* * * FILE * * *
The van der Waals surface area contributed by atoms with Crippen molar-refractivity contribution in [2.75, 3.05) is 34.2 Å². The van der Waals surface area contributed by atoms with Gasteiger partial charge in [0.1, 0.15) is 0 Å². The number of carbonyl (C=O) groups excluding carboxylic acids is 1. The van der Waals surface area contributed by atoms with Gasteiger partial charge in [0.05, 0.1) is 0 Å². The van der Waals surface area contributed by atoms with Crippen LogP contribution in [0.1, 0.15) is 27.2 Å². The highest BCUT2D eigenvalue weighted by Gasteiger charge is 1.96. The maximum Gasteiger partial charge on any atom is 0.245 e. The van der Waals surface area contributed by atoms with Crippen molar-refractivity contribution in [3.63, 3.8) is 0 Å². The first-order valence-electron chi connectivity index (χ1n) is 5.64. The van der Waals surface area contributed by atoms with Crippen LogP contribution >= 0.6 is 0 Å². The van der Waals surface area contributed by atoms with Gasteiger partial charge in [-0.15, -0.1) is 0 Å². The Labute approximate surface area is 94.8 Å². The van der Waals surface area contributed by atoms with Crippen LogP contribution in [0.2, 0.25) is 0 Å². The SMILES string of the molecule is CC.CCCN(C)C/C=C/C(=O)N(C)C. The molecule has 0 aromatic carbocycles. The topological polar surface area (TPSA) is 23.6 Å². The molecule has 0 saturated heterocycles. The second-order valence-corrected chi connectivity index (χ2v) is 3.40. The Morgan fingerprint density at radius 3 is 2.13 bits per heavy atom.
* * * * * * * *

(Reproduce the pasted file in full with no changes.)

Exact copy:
The van der Waals surface area contributed by atoms with Crippen molar-refractivity contribution in [2.75, 3.05) is 34.2 Å². The van der Waals surface area contributed by atoms with Gasteiger partial charge in [0.1, 0.15) is 0 Å². The number of carbonyl (C=O) groups excluding carboxylic acids is 1. The van der Waals surface area contributed by atoms with Gasteiger partial charge in [0.05, 0.1) is 0 Å². The van der Waals surface area contributed by atoms with Crippen LogP contribution in [0.1, 0.15) is 27.2 Å². The highest BCUT2D eigenvalue weighted by Gasteiger charge is 1.96. The maximum Gasteiger partial charge on any atom is 0.245 e. The van der Waals surface area contributed by atoms with Crippen molar-refractivity contribution in [3.63, 3.8) is 0 Å². The first-order valence-electron chi connectivity index (χ1n) is 5.64. The van der Waals surface area contributed by atoms with Crippen LogP contribution >= 0.6 is 0 Å². The van der Waals surface area contributed by atoms with Gasteiger partial charge in [-0.15, -0.1) is 0 Å². The Labute approximate surface area is 94.8 Å². The van der Waals surface area contributed by atoms with Crippen LogP contribution in [0.2, 0.25) is 0 Å². The SMILES string of the molecule is CC.CCCN(C)C/C=C/C(=O)N(C)C. The molecule has 0 aromatic carbocycles. The topological polar surface area (TPSA) is 23.6 Å². The molecule has 0 saturated heterocycles. The second-order valence-corrected chi connectivity index (χ2v) is 3.40. The Morgan fingerprint density at radius 3 is 2.13 bits per heavy atom.